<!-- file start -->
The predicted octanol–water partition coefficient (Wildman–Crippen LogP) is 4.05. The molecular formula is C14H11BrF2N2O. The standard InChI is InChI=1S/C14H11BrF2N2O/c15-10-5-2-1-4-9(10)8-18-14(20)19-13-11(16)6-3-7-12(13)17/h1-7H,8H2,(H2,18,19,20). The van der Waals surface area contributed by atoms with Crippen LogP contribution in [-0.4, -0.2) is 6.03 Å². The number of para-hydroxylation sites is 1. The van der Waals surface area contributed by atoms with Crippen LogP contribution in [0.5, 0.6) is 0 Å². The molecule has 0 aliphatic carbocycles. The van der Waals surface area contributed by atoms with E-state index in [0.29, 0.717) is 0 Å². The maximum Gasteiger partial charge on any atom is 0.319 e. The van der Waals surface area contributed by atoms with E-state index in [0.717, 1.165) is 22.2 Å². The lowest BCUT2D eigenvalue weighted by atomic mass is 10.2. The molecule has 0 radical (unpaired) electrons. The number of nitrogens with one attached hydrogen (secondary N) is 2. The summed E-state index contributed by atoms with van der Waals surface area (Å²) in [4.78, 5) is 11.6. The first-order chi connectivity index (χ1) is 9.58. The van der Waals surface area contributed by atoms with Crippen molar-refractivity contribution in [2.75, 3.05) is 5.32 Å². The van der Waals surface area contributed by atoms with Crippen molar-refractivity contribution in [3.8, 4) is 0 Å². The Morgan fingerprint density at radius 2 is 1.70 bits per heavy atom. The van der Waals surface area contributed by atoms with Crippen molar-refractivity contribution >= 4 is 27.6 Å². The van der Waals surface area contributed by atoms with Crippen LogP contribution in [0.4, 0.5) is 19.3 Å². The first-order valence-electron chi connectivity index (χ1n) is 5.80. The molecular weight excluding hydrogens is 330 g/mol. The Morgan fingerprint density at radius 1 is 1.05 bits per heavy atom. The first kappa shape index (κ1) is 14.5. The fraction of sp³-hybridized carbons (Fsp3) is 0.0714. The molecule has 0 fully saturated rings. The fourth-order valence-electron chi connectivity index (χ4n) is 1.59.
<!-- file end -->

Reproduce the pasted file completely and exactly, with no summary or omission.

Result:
The predicted octanol–water partition coefficient (Wildman–Crippen LogP) is 4.05. The molecular formula is C14H11BrF2N2O. The standard InChI is InChI=1S/C14H11BrF2N2O/c15-10-5-2-1-4-9(10)8-18-14(20)19-13-11(16)6-3-7-12(13)17/h1-7H,8H2,(H2,18,19,20). The van der Waals surface area contributed by atoms with Crippen LogP contribution in [-0.4, -0.2) is 6.03 Å². The number of para-hydroxylation sites is 1. The van der Waals surface area contributed by atoms with Crippen LogP contribution in [0.5, 0.6) is 0 Å². The molecule has 0 aliphatic carbocycles. The van der Waals surface area contributed by atoms with E-state index in [0.29, 0.717) is 0 Å². The maximum Gasteiger partial charge on any atom is 0.319 e. The van der Waals surface area contributed by atoms with E-state index in [0.717, 1.165) is 22.2 Å². The lowest BCUT2D eigenvalue weighted by atomic mass is 10.2. The molecule has 0 radical (unpaired) electrons. The number of nitrogens with one attached hydrogen (secondary N) is 2. The summed E-state index contributed by atoms with van der Waals surface area (Å²) in [4.78, 5) is 11.6. The first-order chi connectivity index (χ1) is 9.58. The van der Waals surface area contributed by atoms with Crippen molar-refractivity contribution in [2.75, 3.05) is 5.32 Å². The van der Waals surface area contributed by atoms with Crippen molar-refractivity contribution in [3.8, 4) is 0 Å². The Morgan fingerprint density at radius 2 is 1.70 bits per heavy atom. The van der Waals surface area contributed by atoms with Crippen molar-refractivity contribution >= 4 is 27.6 Å². The van der Waals surface area contributed by atoms with Crippen LogP contribution in [0.4, 0.5) is 19.3 Å². The first-order valence-electron chi connectivity index (χ1n) is 5.80. The molecular weight excluding hydrogens is 330 g/mol. The Morgan fingerprint density at radius 1 is 1.05 bits per heavy atom. The first kappa shape index (κ1) is 14.5. The fraction of sp³-hybridized carbons (Fsp3) is 0.0714. The molecule has 0 fully saturated rings. The fourth-order valence-electron chi connectivity index (χ4n) is 1.59.